The script is all you really need. Self reliance is key to any great work, so don’t expect any real help. It’s on you and your interpretation of the script and your ability to put it into action and then to adapt to the direction given. If you have a script, go get it and look it over. What you will notice about all scripts is that there are three basic elements concerning the actor.

Grease-Signed_Movie_ScriptTransition direction: EXT. – HOUSE – DAY. These are your first clues to your interpretation of the action of the scene. The basic circumstances surrounding your character are location and time of day. They are the first clues as to how and why the action unfolds as it is written. The next thing that will usually follow will be the direction of the action of the characters. What they are specifically up to moment to moment. And the third thing would be the dialogue.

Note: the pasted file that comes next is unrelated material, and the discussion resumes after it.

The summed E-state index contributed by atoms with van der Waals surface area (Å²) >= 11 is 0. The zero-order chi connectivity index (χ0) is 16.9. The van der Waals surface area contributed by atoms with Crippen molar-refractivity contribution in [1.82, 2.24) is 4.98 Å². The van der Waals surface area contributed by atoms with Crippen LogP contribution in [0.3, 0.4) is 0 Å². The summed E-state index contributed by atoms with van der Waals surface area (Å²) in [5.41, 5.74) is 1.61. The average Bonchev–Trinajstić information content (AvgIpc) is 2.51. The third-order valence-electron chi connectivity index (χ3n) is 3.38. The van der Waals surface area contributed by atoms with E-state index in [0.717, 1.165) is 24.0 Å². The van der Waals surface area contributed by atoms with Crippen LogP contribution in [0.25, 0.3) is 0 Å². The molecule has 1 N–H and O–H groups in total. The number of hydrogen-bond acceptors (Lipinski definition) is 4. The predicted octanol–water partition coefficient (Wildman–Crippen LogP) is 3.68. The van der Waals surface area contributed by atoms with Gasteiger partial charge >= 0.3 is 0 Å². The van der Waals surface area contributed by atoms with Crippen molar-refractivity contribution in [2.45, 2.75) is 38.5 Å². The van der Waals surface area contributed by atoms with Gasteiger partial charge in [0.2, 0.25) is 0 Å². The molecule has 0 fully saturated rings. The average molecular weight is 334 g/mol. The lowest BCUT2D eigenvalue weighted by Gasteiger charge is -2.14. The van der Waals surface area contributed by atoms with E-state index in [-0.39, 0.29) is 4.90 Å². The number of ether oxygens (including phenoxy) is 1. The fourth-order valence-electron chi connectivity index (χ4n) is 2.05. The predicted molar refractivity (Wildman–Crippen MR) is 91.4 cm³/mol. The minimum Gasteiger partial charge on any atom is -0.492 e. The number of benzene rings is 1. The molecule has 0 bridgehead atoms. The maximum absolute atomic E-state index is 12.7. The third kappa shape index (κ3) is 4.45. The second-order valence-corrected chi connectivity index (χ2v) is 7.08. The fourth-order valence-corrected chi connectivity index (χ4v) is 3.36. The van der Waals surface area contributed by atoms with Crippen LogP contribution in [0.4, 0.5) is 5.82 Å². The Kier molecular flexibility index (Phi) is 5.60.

Dialogue – Words spoken are the result of all the moments leading up to the moment the word is spoken. A spoken word represents past needs (actions) and future wants (intentions), the word or words sit in between these two energies, the past and the future (needs and wants). Words are the result of these needs and wants. Words are supplied by the writer to be made present by the actor. Words are present reflectors of what is going on with us in any given moment.

The actor is the vehicle for the text. All acting rests with the actor supporting the text with his own personal needs and wants. An actor who is text reliant cannot act. Only an actor that is self reliant in the moment of action can act. With this understanding, there is no such thing as bad writing from the actor’s perspective, only poor interpretation and execution. Justifying the words is the actor’s responsibility. Knowing himself well enough to ignite his deepest needs and wants (passions) and carrying them through the text to his fellow actors, there-by full filling and supporting the illusion that the writer has written and the vision that the director is putting forth, this is the actors job.